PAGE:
A complex family drama arises following the death of its eldest son in this first novel from the author of two noteworthy short-story collections (Like Never Before, 1998, etc.).
When 1960s war protester Daniel Mirsky is discovered dead in San Francisco in 1994, his younger brother Nathan, a Boston medical resident, travels west to learn what happened, leaving behind his long-suffering and indignant girlfriend Janet. To Nathan’s surprise, his widowed father Sol(omon), a former factory owner and Holocaust survivor, decides to accompany him. As present action is interwoven with each character’s (often guilty) reminiscences, we learn that Nathan had both idealized and resented the charismatic, hectoring Daniel, and that Sol, still burdened by haunting images of his family’s wartime sufferings and losses, also grieves, silently and stubbornly, over his estrangement from his son’s accusatory political troublemaking. Havazelet widens the novel’s scope persuasively, narrating some of its content from various other viewpoints, notably those of Daniel’s former lover Abby, her 6-year-old biracial son Ben, even Sol’s long-dead wife Freda. The novel gains significant force from varying its concentration on Nathan, whose morose introverted self-hatred is more than a little wearying. Still, there are far too many borderline-lugubrious insights (e.g., “medicine, like the various lives he had contemplated for himself, … confirmed how little could be done in the face of history, fate, the odds”). Momentum and interest quicken whenever we follow Sol’s mental and physical peregrinations, especially as the climax draws near, and his determination to shake off restraints and reshape the life remaining to him is deftly paralleled with Ben’s attempt to “escape” from all that threatens to confine and limit him.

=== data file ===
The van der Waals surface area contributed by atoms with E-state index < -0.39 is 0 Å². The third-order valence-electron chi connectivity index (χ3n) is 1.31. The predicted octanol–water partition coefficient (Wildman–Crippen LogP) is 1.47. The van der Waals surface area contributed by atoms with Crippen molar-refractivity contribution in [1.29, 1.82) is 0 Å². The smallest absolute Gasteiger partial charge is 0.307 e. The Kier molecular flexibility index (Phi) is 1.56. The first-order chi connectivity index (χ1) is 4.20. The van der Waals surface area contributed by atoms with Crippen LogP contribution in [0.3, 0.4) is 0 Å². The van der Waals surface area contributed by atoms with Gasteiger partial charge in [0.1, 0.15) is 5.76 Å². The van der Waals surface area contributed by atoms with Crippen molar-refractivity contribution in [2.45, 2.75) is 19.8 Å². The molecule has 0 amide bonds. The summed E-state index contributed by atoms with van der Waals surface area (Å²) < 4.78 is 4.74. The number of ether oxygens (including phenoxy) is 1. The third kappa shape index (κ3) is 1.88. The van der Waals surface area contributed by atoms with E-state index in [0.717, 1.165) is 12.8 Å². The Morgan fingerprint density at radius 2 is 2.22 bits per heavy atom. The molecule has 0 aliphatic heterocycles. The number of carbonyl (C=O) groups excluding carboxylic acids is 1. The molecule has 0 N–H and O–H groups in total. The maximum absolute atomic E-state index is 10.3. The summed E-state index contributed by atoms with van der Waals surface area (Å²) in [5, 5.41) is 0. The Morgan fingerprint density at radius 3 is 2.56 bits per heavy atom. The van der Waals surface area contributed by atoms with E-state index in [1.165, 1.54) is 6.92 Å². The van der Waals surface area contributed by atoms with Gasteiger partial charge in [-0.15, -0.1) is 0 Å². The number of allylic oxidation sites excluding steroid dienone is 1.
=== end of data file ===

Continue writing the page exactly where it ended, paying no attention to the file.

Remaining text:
Overstuffed and intermittently awkwardly constructed. But it’s charged with the material of real life, and its characters demand, and earn, the reader’s empathy.